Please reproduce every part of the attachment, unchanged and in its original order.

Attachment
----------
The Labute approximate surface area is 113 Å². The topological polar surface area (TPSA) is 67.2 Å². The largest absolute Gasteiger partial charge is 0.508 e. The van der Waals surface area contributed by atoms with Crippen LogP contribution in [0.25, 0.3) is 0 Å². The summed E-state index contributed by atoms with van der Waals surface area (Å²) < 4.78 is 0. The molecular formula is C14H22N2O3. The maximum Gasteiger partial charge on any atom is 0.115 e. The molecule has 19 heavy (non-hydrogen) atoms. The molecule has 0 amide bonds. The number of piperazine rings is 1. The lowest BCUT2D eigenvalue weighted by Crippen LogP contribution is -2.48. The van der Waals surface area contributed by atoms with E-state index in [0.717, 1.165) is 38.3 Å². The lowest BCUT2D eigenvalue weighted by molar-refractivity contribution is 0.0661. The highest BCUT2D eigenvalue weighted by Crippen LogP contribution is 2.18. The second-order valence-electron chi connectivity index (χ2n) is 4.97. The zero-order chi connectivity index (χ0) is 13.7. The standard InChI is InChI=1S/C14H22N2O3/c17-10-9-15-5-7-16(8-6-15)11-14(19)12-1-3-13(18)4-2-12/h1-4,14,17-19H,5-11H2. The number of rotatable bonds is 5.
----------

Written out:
The Labute approximate surface area is 113 Å². The topological polar surface area (TPSA) is 67.2 Å². The largest absolute Gasteiger partial charge is 0.508 e. The van der Waals surface area contributed by atoms with Crippen LogP contribution in [0.25, 0.3) is 0 Å². The summed E-state index contributed by atoms with van der Waals surface area (Å²) < 4.78 is 0. The molecular formula is C14H22N2O3. The maximum Gasteiger partial charge on any atom is 0.115 e. The molecule has 19 heavy (non-hydrogen) atoms. The molecule has 0 amide bonds. The number of piperazine rings is 1. The lowest BCUT2D eigenvalue weighted by Crippen LogP contribution is -2.48. The van der Waals surface area contributed by atoms with E-state index in [0.717, 1.165) is 38.3 Å². The lowest BCUT2D eigenvalue weighted by molar-refractivity contribution is 0.0661. The highest BCUT2D eigenvalue weighted by Crippen LogP contribution is 2.18. The second-order valence-electron chi connectivity index (χ2n) is 4.97. The zero-order chi connectivity index (χ0) is 13.7. The standard InChI is InChI=1S/C14H22N2O3/c17-10-9-15-5-7-16(8-6-15)11-14(19)12-1-3-13(18)4-2-12/h1-4,14,17-19H,5-11H2. The number of rotatable bonds is 5.